Black, Green, or Wasp Tea?

Black, Green, or Wasp Tea?

Departing from Narita, Japan, Japanese flight attendants creatively trying to put Japanese into English fail to surprise me. The first time a Western flight attendant asked me if I wanted green or black tea did surprise me though. Never having heard another native English speaker refer to black tea, or not remembering, I wondered if that was common English usage where she came from. The flight attendant explained that black tea differentiated black tea from green tea, but the term was new to her too.

Googling, I found millions of references to black tea. Wasp tea references merely numbered in the hundreds. Never having drunk wasp tea, I wondered what it would taste like. Once in Morocco, sitting outdoors on a plaza in Fez, or perhaps Marrakech, drinking sweet tea, the wasps began to gather. Attracted by the sweet scent of the tea they climbed up the spout and into the teapot. A few wasps became ten and then twenty and then over a hundred.

I don’t know if wasp tea offers health benefits. Green and black tea certainly do. Living in Japan, one hears of the many health benefits that green tea offers. Green tea reduces cancer risk by inhibiting the growth of cancer cells. Green tea also lowers your total cholesterol levels and improves your ratio of good cholesterol to bad cholesterol. The list goes on to cover health benefits for rheumatoid arthritis, infections, and more. While green tea may not have all the powers we hear about, it does offer much.

We may think that black tea does not offer as many benefits as green tea, but black and green tea are from the same plant. They basically offer the same benefits. As green tea is less processed than black tea, black tea offers fewer antioxidants than green tea, but the difference is not as significant as one might imagine.

Milton Schiffenbauer of Pace University states that both green and black tea can fight viruses in your mouth like herpes. According to Schiffenbauer, tea also helps to prevent diarrhea, pneumonia, cystitis, and skin infections. Research at Rutgers University has shown the potential of black tea for preventing stomach, prostate, and breast cancer. Black tea contains a compound called TF-2 that may slow down cancer growth. TF-2 can kill cancer sells while leaving healthy cells untouched.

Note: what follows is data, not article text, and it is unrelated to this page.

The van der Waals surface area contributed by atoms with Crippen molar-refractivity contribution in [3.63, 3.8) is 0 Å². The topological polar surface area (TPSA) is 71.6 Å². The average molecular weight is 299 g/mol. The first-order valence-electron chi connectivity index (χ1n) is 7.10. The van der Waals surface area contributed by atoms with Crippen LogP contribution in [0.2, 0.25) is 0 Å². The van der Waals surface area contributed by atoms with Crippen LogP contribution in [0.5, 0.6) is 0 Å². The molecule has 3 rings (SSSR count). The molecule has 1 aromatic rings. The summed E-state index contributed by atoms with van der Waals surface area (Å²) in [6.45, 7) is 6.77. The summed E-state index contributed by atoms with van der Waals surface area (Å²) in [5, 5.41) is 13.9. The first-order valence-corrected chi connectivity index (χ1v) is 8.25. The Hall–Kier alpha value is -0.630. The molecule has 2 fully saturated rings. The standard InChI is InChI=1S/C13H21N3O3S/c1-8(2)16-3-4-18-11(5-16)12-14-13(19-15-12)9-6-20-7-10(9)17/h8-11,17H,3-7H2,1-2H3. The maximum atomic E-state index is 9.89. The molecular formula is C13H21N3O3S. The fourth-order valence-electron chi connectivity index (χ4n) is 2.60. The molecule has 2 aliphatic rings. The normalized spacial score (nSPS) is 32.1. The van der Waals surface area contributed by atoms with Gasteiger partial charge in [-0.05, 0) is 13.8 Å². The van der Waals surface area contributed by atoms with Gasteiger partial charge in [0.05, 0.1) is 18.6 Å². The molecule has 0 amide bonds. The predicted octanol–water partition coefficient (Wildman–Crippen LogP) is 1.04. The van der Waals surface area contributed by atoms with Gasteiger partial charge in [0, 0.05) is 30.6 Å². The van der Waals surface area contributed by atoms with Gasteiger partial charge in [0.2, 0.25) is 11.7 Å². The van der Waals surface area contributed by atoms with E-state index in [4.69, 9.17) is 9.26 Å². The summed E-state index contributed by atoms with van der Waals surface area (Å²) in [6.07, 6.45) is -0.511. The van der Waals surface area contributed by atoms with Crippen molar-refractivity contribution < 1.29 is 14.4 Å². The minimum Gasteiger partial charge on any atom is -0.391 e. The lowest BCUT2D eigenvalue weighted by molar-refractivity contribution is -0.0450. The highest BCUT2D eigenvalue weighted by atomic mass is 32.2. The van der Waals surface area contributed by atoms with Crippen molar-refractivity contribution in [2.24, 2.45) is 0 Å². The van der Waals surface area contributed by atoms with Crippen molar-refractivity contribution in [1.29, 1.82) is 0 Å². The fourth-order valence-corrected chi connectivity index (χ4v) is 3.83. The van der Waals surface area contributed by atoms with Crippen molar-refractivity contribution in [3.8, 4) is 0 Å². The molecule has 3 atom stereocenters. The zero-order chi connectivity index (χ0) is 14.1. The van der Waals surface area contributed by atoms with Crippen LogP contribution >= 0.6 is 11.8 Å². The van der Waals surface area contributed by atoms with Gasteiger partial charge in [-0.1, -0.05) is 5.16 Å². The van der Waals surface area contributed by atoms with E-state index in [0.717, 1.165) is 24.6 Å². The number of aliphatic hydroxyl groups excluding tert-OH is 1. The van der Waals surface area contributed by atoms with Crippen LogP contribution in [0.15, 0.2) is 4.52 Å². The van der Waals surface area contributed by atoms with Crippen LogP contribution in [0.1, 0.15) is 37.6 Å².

Dr. Joseph Vita of the Boston University School of Medicine has shown how black tea also fights potential heart attacks and strokes by saving our arteries. His tests compared heart patients who drank plain water with others who drank black tea. After only one month, the tea-drinking patients had improved their impaired blood vessel functioning by 50%. Additional health benefits from black tea are preventing tooth decay, lowering cholesterol, and soothing arthritis. Black tea may help us to burn fat too.

The list of benefits of green and black tea go on. For cultural reasons black tea may not have as many vocal admirers as green tea. Scientists who conduct research and black tea drinkers may just not feel as strongly as green tea researchers and drinkers. For many Japanese, green tea is more than a drink. Green tea is part of their national heritage and a source of pride. Publicizing green tea health benefits may seem like a mission to many Japanese whereas publicizing the health benefits of black tea speaks only to health for most Americans. Most of us do not identify with black tea the way Japanese do with green tea. Black tea is just a terrific drink, not a way of life. Coffee is probably more a way of life to Americans.

Either way, tea research is still in its infancy and more research is necessary on both animals and humans to further investigate and understand the health benefits of tea.
 Personally, I am pleased to hear that black tea is as healthy as green tea. I like both, but tea bags are just so easy. While you can buy green tea tea bags, making green tea from tea bags is not the way for me to drink green tea. It just seems so…

Green and black tea aside, I am now waiting to hear of the benefits of wasp tea.



Source by Tom Aaron